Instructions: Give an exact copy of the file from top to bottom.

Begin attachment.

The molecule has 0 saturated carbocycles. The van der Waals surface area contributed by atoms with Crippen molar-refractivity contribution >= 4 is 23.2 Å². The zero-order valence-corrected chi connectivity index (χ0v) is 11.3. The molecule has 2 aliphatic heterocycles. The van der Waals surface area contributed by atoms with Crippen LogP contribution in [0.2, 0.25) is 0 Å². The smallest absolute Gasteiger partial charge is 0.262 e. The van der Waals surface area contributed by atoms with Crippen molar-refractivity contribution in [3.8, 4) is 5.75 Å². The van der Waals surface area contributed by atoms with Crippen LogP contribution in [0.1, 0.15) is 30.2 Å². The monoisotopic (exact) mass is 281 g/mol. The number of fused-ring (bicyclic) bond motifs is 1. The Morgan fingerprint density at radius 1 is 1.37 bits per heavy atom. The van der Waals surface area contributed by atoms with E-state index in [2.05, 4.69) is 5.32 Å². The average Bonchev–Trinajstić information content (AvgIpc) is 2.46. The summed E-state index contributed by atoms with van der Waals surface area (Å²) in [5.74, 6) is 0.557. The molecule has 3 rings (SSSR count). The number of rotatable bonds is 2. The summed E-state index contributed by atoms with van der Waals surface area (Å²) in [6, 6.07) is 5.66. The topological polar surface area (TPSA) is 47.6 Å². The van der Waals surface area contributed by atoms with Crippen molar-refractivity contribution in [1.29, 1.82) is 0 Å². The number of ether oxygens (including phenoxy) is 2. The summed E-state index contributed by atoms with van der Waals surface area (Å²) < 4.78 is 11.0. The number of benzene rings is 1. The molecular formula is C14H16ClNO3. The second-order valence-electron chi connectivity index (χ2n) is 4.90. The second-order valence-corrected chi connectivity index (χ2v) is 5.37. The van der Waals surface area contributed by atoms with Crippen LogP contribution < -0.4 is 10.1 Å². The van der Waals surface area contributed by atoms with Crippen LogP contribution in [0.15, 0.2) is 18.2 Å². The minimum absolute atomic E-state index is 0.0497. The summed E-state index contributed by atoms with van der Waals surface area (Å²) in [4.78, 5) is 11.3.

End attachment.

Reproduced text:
The molecule has 0 saturated carbocycles. The van der Waals surface area contributed by atoms with Crippen molar-refractivity contribution >= 4 is 23.2 Å². The zero-order valence-corrected chi connectivity index (χ0v) is 11.3. The molecule has 2 aliphatic heterocycles. The van der Waals surface area contributed by atoms with Crippen LogP contribution in [0.2, 0.25) is 0 Å². The smallest absolute Gasteiger partial charge is 0.262 e. The van der Waals surface area contributed by atoms with Crippen molar-refractivity contribution in [3.8, 4) is 5.75 Å². The van der Waals surface area contributed by atoms with Crippen LogP contribution in [0.1, 0.15) is 30.2 Å². The monoisotopic (exact) mass is 281 g/mol. The number of fused-ring (bicyclic) bond motifs is 1. The Morgan fingerprint density at radius 1 is 1.37 bits per heavy atom. The van der Waals surface area contributed by atoms with E-state index in [2.05, 4.69) is 5.32 Å². The average Bonchev–Trinajstić information content (AvgIpc) is 2.46. The summed E-state index contributed by atoms with van der Waals surface area (Å²) in [5.74, 6) is 0.557. The molecule has 3 rings (SSSR count). The number of rotatable bonds is 2. The summed E-state index contributed by atoms with van der Waals surface area (Å²) in [6, 6.07) is 5.66. The topological polar surface area (TPSA) is 47.6 Å². The van der Waals surface area contributed by atoms with Crippen molar-refractivity contribution in [1.29, 1.82) is 0 Å². The number of ether oxygens (including phenoxy) is 2. The summed E-state index contributed by atoms with van der Waals surface area (Å²) < 4.78 is 11.0. The number of benzene rings is 1. The molecular formula is C14H16ClNO3. The second-order valence-electron chi connectivity index (χ2n) is 4.90. The second-order valence-corrected chi connectivity index (χ2v) is 5.37. The van der Waals surface area contributed by atoms with Crippen LogP contribution < -0.4 is 10.1 Å². The van der Waals surface area contributed by atoms with Crippen LogP contribution in [0.15, 0.2) is 18.2 Å². The minimum absolute atomic E-state index is 0.0497. The summed E-state index contributed by atoms with van der Waals surface area (Å²) in [4.78, 5) is 11.3.